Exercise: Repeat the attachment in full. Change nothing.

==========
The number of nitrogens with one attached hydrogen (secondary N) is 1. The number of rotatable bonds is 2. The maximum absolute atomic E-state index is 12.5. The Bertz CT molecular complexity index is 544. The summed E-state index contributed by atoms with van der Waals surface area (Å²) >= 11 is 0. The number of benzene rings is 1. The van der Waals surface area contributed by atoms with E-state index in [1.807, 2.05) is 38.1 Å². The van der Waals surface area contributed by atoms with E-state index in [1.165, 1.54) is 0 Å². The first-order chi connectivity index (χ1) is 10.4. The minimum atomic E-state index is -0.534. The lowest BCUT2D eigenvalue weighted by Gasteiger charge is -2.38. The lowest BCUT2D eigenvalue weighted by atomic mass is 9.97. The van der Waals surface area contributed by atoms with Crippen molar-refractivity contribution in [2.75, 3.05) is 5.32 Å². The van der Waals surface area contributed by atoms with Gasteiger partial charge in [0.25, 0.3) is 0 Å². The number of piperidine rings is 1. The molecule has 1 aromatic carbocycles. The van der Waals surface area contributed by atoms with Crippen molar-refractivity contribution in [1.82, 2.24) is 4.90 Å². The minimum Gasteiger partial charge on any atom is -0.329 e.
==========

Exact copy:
The number of nitrogens with one attached hydrogen (secondary N) is 1. The number of rotatable bonds is 2. The maximum absolute atomic E-state index is 12.5. The Bertz CT molecular complexity index is 544. The summed E-state index contributed by atoms with van der Waals surface area (Å²) >= 11 is 0. The number of benzene rings is 1. The van der Waals surface area contributed by atoms with E-state index in [1.807, 2.05) is 38.1 Å². The van der Waals surface area contributed by atoms with E-state index in [1.165, 1.54) is 0 Å². The first-order chi connectivity index (χ1) is 10.4. The minimum atomic E-state index is -0.534. The lowest BCUT2D eigenvalue weighted by Gasteiger charge is -2.38. The lowest BCUT2D eigenvalue weighted by atomic mass is 9.97. The van der Waals surface area contributed by atoms with Crippen molar-refractivity contribution in [2.75, 3.05) is 5.32 Å². The van der Waals surface area contributed by atoms with Gasteiger partial charge in [0.25, 0.3) is 0 Å². The number of piperidine rings is 1. The molecule has 1 aromatic carbocycles. The van der Waals surface area contributed by atoms with Crippen molar-refractivity contribution in [1.82, 2.24) is 4.90 Å². The minimum Gasteiger partial charge on any atom is -0.329 e.